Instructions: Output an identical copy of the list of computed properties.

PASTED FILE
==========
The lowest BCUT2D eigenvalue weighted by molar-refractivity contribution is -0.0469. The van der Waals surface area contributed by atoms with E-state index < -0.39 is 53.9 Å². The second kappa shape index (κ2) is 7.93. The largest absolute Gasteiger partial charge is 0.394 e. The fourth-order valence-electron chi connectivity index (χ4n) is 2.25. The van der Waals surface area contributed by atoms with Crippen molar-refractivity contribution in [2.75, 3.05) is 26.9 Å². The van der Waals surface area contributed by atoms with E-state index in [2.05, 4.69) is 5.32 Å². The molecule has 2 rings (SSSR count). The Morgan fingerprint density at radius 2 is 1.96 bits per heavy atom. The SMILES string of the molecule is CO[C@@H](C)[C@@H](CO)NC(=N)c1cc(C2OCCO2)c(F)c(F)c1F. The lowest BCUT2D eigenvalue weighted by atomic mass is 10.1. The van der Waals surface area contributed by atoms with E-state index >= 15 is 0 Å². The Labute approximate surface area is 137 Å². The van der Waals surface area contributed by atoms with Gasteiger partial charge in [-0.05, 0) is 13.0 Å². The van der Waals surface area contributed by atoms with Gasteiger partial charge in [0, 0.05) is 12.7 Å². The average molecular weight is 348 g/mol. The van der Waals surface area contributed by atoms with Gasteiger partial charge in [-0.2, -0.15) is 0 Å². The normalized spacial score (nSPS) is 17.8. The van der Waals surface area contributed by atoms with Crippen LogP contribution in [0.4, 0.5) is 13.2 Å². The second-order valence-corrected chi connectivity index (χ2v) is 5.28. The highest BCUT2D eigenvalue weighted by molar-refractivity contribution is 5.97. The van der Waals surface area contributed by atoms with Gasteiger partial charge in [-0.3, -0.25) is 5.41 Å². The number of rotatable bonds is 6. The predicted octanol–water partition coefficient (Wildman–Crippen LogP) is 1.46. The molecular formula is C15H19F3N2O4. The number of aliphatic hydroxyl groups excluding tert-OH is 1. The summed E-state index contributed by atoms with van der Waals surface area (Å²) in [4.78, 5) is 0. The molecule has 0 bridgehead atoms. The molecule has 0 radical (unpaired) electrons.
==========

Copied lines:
The lowest BCUT2D eigenvalue weighted by molar-refractivity contribution is -0.0469. The van der Waals surface area contributed by atoms with E-state index < -0.39 is 53.9 Å². The second kappa shape index (κ2) is 7.93. The largest absolute Gasteiger partial charge is 0.394 e. The fourth-order valence-electron chi connectivity index (χ4n) is 2.25. The van der Waals surface area contributed by atoms with Crippen molar-refractivity contribution in [2.75, 3.05) is 26.9 Å². The van der Waals surface area contributed by atoms with E-state index in [2.05, 4.69) is 5.32 Å². The molecule has 2 rings (SSSR count). The Morgan fingerprint density at radius 2 is 1.96 bits per heavy atom. The SMILES string of the molecule is CO[C@@H](C)[C@@H](CO)NC(=N)c1cc(C2OCCO2)c(F)c(F)c1F. The lowest BCUT2D eigenvalue weighted by atomic mass is 10.1. The van der Waals surface area contributed by atoms with E-state index >= 15 is 0 Å². The Labute approximate surface area is 137 Å². The van der Waals surface area contributed by atoms with Gasteiger partial charge in [-0.05, 0) is 13.0 Å². The van der Waals surface area contributed by atoms with Gasteiger partial charge in [0, 0.05) is 12.7 Å². The average molecular weight is 348 g/mol. The van der Waals surface area contributed by atoms with Gasteiger partial charge in [-0.2, -0.15) is 0 Å². The normalized spacial score (nSPS) is 17.8. The van der Waals surface area contributed by atoms with Crippen LogP contribution in [0.4, 0.5) is 13.2 Å². The second-order valence-corrected chi connectivity index (χ2v) is 5.28. The highest BCUT2D eigenvalue weighted by molar-refractivity contribution is 5.97. The van der Waals surface area contributed by atoms with Gasteiger partial charge in [-0.3, -0.25) is 5.41 Å². The number of rotatable bonds is 6. The predicted octanol–water partition coefficient (Wildman–Crippen LogP) is 1.46. The molecular formula is C15H19F3N2O4. The number of aliphatic hydroxyl groups excluding tert-OH is 1. The summed E-state index contributed by atoms with van der Waals surface area (Å²) in [4.78, 5) is 0. The molecule has 0 bridgehead atoms. The molecule has 0 radical (unpaired) electrons.